Alec Nevala-Lee

Thoughts on art, creativity, and the writing life.

Posts Tagged ‘Heaven’s Gate

Three men and a camera

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Bill Cunningham

What does it mean to be an uncompromising artist? Over the last two weeks, we’ve lost three very different men whose careers feel like a series of case studies in how to approach that unanswerable question. One was Bill Cunningham, the fashion photographer whom I once described as possibly the sanest man alive, and who maintained his creative and personal freedom for decades by paring his life down to the essentials in the heart of New York City. Another was the director Michael Cimino, who helped establish the Hollywood auteur era of the seventies with The Deer Hunter, and then singlehandedly destroyed it with Heaven’s Gate. The third was Abbas Kiarostami, who managed to do innovative work for more than thirty years in his homeland after the Iranian Revolution, in large part by being so persistently odd and original that his government didn’t know what to do with him. Each man is worth scrutinizing closely, either as a role model or as a cautionary tale, and for all their surface dissimilarities, they all tried, in their own ways, to crack the urgent problem of how an artist is expected to live in the world. (Because of the timing of their obituaries, I’ve been especially struck by the parallels between Cunningham and Cimino, who might otherwise seem to have nothing in common. Both were products of the Ivy League whose backgrounds remain shrouded in mystery, and both guarded their private lives so obsessively that they were asked pointed questions about their sexuality in interviews, which they both dodged, rightly, as irrelevant to the issue at hand.)

And none of them ever quite conformed to the expectations of their admirers. One of the recurring themes in the loving tributes to Cunningham that filled the New York Times over the weekend was that he was a gentle, generous man who could also be a huge pain to work with. Here are a few excerpts from the oral history:

The best thing you could do with Bill Cunningham was to get out of his way…He was a control freak to a large degree, but in a very unusual way. He was just all about the work…The assistants that the art department assigned Bill to do his pages—he went through a long string of people, and it was a love-hate toward Bill. John [Kurdewan] was one of the more long-suffering people in that role. Protecting his pages was very important to him.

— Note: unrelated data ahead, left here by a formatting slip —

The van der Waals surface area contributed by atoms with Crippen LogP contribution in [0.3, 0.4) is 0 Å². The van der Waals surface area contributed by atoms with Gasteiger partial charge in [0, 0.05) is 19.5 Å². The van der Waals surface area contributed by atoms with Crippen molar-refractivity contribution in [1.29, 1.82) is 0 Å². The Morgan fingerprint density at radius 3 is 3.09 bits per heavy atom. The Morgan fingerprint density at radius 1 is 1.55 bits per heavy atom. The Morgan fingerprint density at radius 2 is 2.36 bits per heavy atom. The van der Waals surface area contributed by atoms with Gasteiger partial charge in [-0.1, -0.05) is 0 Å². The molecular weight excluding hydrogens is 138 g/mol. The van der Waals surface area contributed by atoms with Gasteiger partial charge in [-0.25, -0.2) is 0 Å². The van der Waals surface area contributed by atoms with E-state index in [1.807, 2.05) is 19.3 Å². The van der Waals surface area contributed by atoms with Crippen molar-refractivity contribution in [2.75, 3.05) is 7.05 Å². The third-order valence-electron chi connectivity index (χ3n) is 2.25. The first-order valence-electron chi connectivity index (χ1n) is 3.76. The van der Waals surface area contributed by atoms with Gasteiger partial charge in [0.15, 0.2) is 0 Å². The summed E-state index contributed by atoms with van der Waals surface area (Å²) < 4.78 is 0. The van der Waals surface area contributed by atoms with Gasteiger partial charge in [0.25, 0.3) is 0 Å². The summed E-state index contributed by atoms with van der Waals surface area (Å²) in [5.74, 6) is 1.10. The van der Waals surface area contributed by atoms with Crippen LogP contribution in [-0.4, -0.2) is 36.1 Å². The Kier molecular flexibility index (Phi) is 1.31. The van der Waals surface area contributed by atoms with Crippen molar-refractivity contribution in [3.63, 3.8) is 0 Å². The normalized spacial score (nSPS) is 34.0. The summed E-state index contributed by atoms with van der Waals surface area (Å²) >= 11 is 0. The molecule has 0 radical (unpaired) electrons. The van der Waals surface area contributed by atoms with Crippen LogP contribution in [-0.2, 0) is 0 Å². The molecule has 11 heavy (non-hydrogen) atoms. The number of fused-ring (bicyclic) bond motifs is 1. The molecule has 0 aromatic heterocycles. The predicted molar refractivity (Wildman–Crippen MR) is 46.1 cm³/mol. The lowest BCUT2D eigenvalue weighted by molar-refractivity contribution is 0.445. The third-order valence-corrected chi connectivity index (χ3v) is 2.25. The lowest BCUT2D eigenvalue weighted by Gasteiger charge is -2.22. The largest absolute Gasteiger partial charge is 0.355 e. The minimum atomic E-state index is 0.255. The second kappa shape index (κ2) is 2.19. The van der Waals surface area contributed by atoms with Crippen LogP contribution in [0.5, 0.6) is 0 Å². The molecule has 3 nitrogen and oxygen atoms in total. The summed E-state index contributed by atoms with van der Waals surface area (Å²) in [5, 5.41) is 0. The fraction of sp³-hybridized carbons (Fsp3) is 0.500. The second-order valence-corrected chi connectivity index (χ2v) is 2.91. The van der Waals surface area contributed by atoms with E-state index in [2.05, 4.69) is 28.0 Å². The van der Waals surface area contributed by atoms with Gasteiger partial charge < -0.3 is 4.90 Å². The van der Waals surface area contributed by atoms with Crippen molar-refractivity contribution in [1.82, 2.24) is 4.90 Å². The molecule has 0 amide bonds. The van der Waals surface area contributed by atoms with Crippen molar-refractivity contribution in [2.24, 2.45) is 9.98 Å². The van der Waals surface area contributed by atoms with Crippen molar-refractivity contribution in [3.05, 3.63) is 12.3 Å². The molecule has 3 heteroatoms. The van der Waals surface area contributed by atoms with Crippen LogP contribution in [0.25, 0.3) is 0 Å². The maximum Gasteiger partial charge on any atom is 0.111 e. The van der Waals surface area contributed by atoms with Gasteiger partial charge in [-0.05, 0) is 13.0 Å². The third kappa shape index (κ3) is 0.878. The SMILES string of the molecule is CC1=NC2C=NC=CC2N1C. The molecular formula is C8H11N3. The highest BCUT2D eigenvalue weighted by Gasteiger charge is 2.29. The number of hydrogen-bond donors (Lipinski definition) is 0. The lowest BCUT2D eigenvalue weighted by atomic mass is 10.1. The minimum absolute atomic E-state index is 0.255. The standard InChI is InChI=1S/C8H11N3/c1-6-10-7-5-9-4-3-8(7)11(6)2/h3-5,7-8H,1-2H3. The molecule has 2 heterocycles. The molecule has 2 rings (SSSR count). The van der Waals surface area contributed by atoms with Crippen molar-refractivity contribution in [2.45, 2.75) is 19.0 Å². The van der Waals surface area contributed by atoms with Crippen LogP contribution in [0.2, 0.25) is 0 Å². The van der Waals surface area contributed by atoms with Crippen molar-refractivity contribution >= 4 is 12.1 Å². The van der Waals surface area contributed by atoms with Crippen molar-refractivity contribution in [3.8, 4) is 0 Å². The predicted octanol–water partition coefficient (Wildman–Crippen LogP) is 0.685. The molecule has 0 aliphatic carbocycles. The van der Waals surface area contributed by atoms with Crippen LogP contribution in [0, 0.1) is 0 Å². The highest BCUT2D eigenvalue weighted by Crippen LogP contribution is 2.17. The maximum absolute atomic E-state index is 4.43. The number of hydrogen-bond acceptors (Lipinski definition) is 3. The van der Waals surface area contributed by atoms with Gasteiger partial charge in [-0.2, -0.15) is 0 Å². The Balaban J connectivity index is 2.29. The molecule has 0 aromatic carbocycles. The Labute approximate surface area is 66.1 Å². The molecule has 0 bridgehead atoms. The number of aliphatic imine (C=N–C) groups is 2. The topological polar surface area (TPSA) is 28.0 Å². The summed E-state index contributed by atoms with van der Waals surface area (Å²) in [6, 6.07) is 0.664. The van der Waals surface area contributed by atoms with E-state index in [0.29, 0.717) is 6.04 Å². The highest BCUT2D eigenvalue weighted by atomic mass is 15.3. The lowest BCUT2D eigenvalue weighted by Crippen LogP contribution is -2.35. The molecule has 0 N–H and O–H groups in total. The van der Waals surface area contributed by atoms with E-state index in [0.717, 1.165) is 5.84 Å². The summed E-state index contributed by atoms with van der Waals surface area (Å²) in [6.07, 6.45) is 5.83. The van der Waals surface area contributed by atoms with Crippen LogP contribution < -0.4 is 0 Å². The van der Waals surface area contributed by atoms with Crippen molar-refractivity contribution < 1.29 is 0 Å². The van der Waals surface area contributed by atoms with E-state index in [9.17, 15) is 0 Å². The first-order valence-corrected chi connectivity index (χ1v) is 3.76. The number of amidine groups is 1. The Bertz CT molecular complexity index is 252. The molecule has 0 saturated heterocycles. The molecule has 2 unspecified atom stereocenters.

Kurdewan himself remembers: “Art directors were dealing with Bill, and because it was so complicated they were complaining. It was ‘Just have John do it.’ I said to the art director, ‘What do I do?’ They said, ‘Whatever he wants.’” This might all seem slightly out of tune with the way we remember and think about Cunningham, but in fact, it’s perfectly consistent. The best reason to simplify your existence, declare your independence from money, and rigorously efface yourself is that it allows you to refuse to compromise when it truly matters. And Bill Cunningham understood this better than anyone.

Abbas Kiarostami

This isn’t an approach, to put it mildly, that would have made sense to Michael Cimino, who seems to have confronted every challenge with one of my favorite lines of dialogue from any movie, which he wrote for The Deer Hunter: “I’m gonna will us out of here.” And his career is less interesting for its ultimate failure than for the fact that he got away with it for as long as he did. The debacle of Heaven’s Gate, which lost $40 million and destroyed the old United Artists studio, has been told elsewhere, most notably in Steven Bach’s classic book Final Cut. Yet it’s worth remembering that it became a paradigmatic example of excess not because it lost money—plenty of films have lost more—but because Cimino was so scandalously willing to place his vision above the concerns of the executives whose careers he ruined. He was punished, not for directing a flop, but for daring to expose the helplessness of the systems that had been designed to prevent such an implosion from occurring. (Which isn’t to say that his critics weren’t right. The Deer Hunter strikes me today as an ethically problematic movie saved only by its sheer technical facility, both from Cimino and from his extraordinary cast, who seem to have spun their characters out of nothing. Heaven’s Gate is every bit the waste of resources that its reputation suggests. And the only movie by Cimino that I’d watch again today is Year of the Dragon, which suffers from the same racial obliviousness as The Deer Hunter, but at least takes the trouble to create an exciting story with a worthy antagonist. Cimino is hard to admire, much less to like, but he was far from a talentless or uninteresting director.)